Jewel Companies v. PAY LESS DRUG STORES NORTHWEST, 510 F. Supp. 1006 (N.D. Cal. 1981)

US District Court for the Northern District of California - 510 F. Supp. 1006 (N.D. Cal. 1981)
April 3, 1981

510 F. Supp. 1006 (1981)

JEWEL COMPANIES, INC., a New York Corporation, and Jewel Acquisition Corp., a California Corporation, Plaintiffs,
PAY LESS DRUG STORES NORTHWEST, INC., a Maryland Corporation et al., Defendants.
Kenneth LETT, Plaintiff,
JEWEL COMPANIES, INC., a New York Corporation, and Jewel Acquisition Corp., a California Corporation, Defendants.

Nos. C-80-0023 SW, C-80-0031 SW.

United States District Court, N. D. California.

April 3, 1981.

*1007 *1008 Richard W. Canady, Stuart R. Pollak, Robert E. Gooding, Jr., Jay M. Spears, H. Mathew Moore, Howard, Prim, Rice, Nemerovski, Canady & Pollak, A Professional Corp., San Francisco, Cal., Arthur B. Kramer, Robert M. Heller, Alan R. Friedman, Kramer, Lowenstein, Nessen, Kamin & Soll, New York City, for defendants and counter-claimants.

James P. Kleinberg, David T. Alexander, Michael J. Baker, Petty, Andrews, Tufts & Jackson, San Francisco, Cal., for plaintiff Kenneth Lett.

Stephen V. Bomse, Lawrence W. Keeshan, Daniel E. Titelbaum, Paul W. Sugarman, Steven M. Block, Christina Hall, Heller, Ehrman, White & McAuliffe, San Francisco, Cal., for plaintiffs.




This matter came on for a hearing on February 6, 1980. After careful consideration of the lengthy briefs and arguments of counsel, the pleadings, affidavits and other materials in the record, the court entered an order denying the application of Jewel Companies, Inc. for the entry of a preliminary injunction. Due to the length of time this opinion has been under consideration and the obvious need to expedite the matter, this memorandum necessarily represents an abbreviated statement of the reasons for the court's ruling.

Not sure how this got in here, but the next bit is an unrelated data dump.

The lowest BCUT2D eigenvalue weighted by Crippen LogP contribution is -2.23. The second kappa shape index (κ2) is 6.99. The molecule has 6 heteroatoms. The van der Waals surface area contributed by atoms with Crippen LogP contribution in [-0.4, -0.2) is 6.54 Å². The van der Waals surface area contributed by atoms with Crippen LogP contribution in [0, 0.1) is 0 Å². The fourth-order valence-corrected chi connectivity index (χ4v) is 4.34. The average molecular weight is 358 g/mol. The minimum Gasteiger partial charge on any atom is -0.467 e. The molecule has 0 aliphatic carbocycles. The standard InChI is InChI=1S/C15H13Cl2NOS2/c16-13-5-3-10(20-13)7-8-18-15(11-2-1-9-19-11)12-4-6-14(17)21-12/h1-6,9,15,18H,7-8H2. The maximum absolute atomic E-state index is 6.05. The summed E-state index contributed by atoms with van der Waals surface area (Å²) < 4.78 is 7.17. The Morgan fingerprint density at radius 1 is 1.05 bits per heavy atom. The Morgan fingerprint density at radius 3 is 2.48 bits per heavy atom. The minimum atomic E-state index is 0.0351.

The origin of the disputes underlying these two related cases may be traced to November 9, 1979. On that date, Jewel Companies, Inc. and its subsidiary Jewel Acquisition Corporation [collectively referred to herein as "Jewel"] entered into a merger agreement with Pay Less Drug Stores of Oakland, California ["Oakland"]. The agreement contemplated Jewel's acquisition of Oakland in a tax-exempt exchange of stock. The offer was said to be worth in excess of fifteen dollars for each share of Oakland's common stock.

Consummation of the merger agreement, however, was expressly conditioned upon obtaining approval of Oakland's shareholders in the form of an affirmative vote of at least a majority of Oakland's outstanding shares of stock. Toward that end, the November agreement provided that the proposed merger would be the subject of a special meeting of the shareholders. In addition, Oakland agreed to use "its best efforts" to consummate the merger and the Oakland Board of Directors agreed to recommend approval of the merger to the shareholders. At no time, however, did Jewel require Oakland's directors to bind themselves to an exclusive recommendation of the Jewel offer.